One of the features of the Jewish Telegraphic Agency (JTA), is that it republishes articles from decades earlier.
For instance, last week it posted an article that seemed oddly familiar of something that happened in Nuremberg Germany in March 1935:
Arrest Nazi Leaders for Pogrom Posts
A number of Nazi leaders were arrested here today for calling upon the population to massacre the Jews and for spreading posters bearing the slogans “Death to the Jews!”
A pogrom of Jews in Nuremberg was averted due to the quick action of the police, who removed the posters after Julius Streicher, the Nazi leader of Franconia, declared that they had not been spread upon his order. Streicher himself, though the most notorious Jewbaiter in Germany, issued an order to arrest all those guilty of calling upon the population to attack the Jews.
Those who were arrested are being questioned today to establish the originators of the plot. All those arrested are members of the Nazi party. They are accused of spreading a rumor that the Jews are seeking to assassinate Hitler, by this means hoping to enrage the population against the Jewish inhabitants…
All that is missing is the outbreak of the knifing attacks against Jews that we still read about happening in Israel.
But the Nazis had other things in mind.
The connection of Nazi and Arab Antisemitism becomes even stronger when you notice the name of Julius Streicher in the article.
|Julius Streicher. Credit Wikipedia|
Streicher was much more than just a prominent member of the Nazi party. He was the founder and publisher of Der Sturmer, a key part of the Nazi propaganda machine, and known for its antisemitic articles and especially its degrading cartoons of Jews. Der Sturmer was so incendiary that in the Nuremberg trials Streicher was found guilty of crimes against humanity — despite not participating in the actual murder of Jews — and executed.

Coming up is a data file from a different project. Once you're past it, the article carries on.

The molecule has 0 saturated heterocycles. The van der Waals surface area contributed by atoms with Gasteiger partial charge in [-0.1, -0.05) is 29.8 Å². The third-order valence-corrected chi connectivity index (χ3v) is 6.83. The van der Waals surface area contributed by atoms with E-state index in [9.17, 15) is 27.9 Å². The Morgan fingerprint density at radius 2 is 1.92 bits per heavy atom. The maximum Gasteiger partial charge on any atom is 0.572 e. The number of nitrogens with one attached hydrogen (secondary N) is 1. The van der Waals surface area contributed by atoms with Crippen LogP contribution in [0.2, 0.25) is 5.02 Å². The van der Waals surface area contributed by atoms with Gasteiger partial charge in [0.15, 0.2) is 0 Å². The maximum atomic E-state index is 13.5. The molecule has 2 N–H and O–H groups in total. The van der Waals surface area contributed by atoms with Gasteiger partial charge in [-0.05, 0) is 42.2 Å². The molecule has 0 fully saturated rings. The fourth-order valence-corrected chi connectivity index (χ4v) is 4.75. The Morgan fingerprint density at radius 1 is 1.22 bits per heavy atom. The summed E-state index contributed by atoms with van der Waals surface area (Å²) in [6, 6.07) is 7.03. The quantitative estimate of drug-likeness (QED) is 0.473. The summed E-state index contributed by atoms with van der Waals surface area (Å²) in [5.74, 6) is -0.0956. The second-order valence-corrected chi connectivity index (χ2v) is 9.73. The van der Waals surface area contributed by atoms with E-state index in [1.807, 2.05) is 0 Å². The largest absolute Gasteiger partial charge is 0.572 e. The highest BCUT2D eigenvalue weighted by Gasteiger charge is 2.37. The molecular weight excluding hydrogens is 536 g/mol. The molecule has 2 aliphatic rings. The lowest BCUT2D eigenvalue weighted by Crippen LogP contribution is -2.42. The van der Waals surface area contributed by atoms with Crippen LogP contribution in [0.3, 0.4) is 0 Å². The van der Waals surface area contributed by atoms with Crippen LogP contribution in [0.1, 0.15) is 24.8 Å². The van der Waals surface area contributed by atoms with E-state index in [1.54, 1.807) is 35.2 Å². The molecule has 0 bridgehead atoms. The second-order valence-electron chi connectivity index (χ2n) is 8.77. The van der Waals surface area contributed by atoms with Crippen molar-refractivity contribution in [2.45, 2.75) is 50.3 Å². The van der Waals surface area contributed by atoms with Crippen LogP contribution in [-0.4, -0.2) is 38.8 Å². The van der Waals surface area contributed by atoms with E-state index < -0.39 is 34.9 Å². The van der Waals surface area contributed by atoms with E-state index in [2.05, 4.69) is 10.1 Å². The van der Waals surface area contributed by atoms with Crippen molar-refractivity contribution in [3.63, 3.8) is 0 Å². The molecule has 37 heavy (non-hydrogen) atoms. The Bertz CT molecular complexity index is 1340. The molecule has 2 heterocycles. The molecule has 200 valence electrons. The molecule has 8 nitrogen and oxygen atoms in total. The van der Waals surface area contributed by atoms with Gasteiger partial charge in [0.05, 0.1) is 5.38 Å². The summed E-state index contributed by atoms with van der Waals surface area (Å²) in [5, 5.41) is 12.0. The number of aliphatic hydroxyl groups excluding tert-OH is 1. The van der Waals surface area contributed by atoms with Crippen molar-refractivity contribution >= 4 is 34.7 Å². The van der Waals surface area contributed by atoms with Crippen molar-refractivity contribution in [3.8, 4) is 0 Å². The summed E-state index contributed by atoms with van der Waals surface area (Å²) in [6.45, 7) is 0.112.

Comparisons have been drawn between the antisemitic cartoons published by Streicher and the cartoons, seen even today, in the Arab press.
But the influence of the Nazis on the Arabs does have some limitations.
The Nazis came to power in 1933, while in then-Palestine Arab attacks on Jews were earlier.
There were Arab riots in the 1920’s in Palestine, culminating in the Hebron massacre in 1929, where cries of “kill the Jews” were heard. And of course, the claim of Jews “storming” the Temple Mount or threatening to Judaize Jerusalem is, even today, a popular way to stir up the Arabs.
The Arabs did not need the Nazis to teach them to hate Jews. In her book From Time Immemorial, Joan Peters lists Arab attacks on Jews recorded as far back as the 15th century, including multiple attacks just in Hebron alone:
- 1775: Blood libel is spread against Jews in Hebron, resulting in mob violence. [p. 179]
- 1834: Jews in Hebron are massacred by “Egyptian soldiers who came to put down a local Muslim rebellion” [p. 183]
- 1848 Hebron plundered. [p. 191]
- 1848-1878: Reports from the British Consulate in Jerusalem document scores of anti-Jewish violence. Example–“July, 1851: It is my duty to report to Your Excellency that the Jews in Hebron have been greatly alarmed by threats of the Moslems there at the commencement of Ramadan…”
- 1858: Muslim in Hebron is confronted with his theft and vandalism of Jews and responds that “his right derived from time immemorial in his family, to enter Jewish houses, and take toll or contributions at any time without giving account” [p. 173]
But times have changed, Overt antisemitism is now being excused.
Attacking Jews does not get the same reaction today.
In 1995, an Austrian prosecutor decided that calling for the death of Jews is a valid form of criticism of Israel.
This year, a German court decided that firebombing a synagogue was not really antisemitism — it was just criticism of Israel.
And the excuse of “criticism of Israel” is used to excuse more than mere violence.
Today, terrorist Rasmeah Odeh is considered a prominent speaker on women’s rights.
|Rasmeah Odeh. Credit: Canada Free Press|
Meanwhile, back in the Middle East, the terrorist Ahlam Tamimi finds safe haven in Jordan, where she protests on her Twitter account that the US should leave her alone so she can raise her family.
An admitted terrorist, safe in Jordan, has an account on Twitter.
One doesn’t need Nazis to hate Jews.
But what does one need to feel the outrage to seek justice?
We have lots of ideas, but we need more resources to be even more effective. Please donate today to help get the message out and to help defend Israel.